Now if a sojourner or stranger close to you becomes rich, and one of your brethren who dwells by him becomes poor, and sells himself to the stranger or sojourner close to you, or to a member of the stranger’s family, after he is sold he may be redeemed again. (Leviticus 25:47-48)
As we shared in the previous devotion, the ultimate insult to an Israelite was to be forced into service to someone from the nations. Being a servant to another was degrading enough but the larger issue was the threat of having to honor foreign gods. For this reason, the Torah urged the nearest kinsmen of such a person to step in and redeem them from their foreign master as soon as possible. The point then is that God didn’t want His people to serve others and He certainly didn’t want them to assimilate into a foreign culture. If it was true then, I would argue it is true now.
In seeming sharp contrast to that notion is the story of Joseph. Sold into slavery by his brothers and made to serve a prominent Egyptian, he had to learn the ways of the Egyptians, and it would seem, this all occurred with God’s approval. However, though made to look like an Egyptian and even speak their language, it is clear that Joseph never abandoned his true identity. Furthermore, because of his faith and righteous actions, his entire family was spared annihilation in a time of universal famine and, beyond that, were given the choicest land in Egypt to tend their flocks and herds.
Unfortunately, after Joseph and that generation died, the people of Israel began to take on more and more of Egypt and less and less of Israel. In short, they began to assimilate into Egyptian culture, take on that persona and eventually bowed to their gods. In the end, there was no man who could redeem them — so God had to step in.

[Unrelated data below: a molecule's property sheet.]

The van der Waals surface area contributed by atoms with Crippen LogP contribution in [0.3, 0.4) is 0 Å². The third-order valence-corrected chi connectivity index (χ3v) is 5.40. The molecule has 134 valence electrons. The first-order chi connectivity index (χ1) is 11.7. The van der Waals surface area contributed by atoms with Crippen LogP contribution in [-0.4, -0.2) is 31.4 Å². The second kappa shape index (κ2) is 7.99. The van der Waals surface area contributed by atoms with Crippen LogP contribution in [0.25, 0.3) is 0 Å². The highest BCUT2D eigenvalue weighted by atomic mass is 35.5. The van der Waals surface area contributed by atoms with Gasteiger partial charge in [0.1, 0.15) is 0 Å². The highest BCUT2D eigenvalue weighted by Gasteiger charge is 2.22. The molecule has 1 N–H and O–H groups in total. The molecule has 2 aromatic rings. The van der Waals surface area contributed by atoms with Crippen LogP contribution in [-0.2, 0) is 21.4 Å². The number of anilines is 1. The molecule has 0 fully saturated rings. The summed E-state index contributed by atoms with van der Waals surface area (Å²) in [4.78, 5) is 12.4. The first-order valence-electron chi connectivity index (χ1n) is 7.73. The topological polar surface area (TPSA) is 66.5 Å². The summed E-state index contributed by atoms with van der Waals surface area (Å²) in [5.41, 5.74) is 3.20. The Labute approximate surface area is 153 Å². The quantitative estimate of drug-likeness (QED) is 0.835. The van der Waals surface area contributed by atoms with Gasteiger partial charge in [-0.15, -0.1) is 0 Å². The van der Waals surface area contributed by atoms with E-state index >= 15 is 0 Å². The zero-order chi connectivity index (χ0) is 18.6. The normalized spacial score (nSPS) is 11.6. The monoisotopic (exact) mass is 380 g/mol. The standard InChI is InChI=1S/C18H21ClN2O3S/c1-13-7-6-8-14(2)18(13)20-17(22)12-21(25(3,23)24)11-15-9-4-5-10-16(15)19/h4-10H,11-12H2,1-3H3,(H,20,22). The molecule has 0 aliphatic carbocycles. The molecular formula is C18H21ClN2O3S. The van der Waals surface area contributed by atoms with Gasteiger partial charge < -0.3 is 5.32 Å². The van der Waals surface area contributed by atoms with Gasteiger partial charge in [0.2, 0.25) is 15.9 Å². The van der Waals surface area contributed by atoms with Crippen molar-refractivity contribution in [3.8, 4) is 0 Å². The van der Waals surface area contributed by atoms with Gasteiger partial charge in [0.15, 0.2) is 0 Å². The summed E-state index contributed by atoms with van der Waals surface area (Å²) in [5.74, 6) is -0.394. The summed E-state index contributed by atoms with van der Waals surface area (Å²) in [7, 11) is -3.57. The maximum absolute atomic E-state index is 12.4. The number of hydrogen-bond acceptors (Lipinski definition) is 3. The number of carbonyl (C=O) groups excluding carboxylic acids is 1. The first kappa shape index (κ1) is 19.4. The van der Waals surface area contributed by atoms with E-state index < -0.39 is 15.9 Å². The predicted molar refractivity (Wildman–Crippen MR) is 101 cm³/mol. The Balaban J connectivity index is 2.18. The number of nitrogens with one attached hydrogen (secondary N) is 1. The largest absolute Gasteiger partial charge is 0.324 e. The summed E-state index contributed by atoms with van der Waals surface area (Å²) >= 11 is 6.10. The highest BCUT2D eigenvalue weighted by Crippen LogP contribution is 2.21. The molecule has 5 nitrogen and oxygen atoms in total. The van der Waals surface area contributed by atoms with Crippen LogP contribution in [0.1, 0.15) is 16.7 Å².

Understanding that God did not want His people to be lost to a foreign culture and its gods, the instruction to redeem the Hebrew from the non-Hebrew explains why the “king who knew not Joseph” came to power. If that had not happened; if they had not been forced into bondage, it is likely that Israel would have continued to assimilate into the Egyptian world to the extent that, in time, Israel would have disappeared into history. God was not going to allow that to happen, and so, it became His goal to redeem them from their taskmasters.
You and I need to understand this principle because we serve that same God. What I mean is, if He wouldn’t allow Israel of old to assimilate and be lost to a godless culture, He will not allow that to happen to us. As followers of Messiah, there will come a time when we will have to determine who we are going to serve — our culture or the God of Israel. So don’t be surprised if those things in our present culture — those things that we love and have admired — begin to crumble beneath us. Don’t be surprised when the gods — the industries and institutions — we have served begin to collapse. Don’t be surprised when the nation we were familiar with and fond of begins to change and not for the better. When that begins to happen, take note: God is about to redeem His people from their foreign masters.
Blessings and Shalom,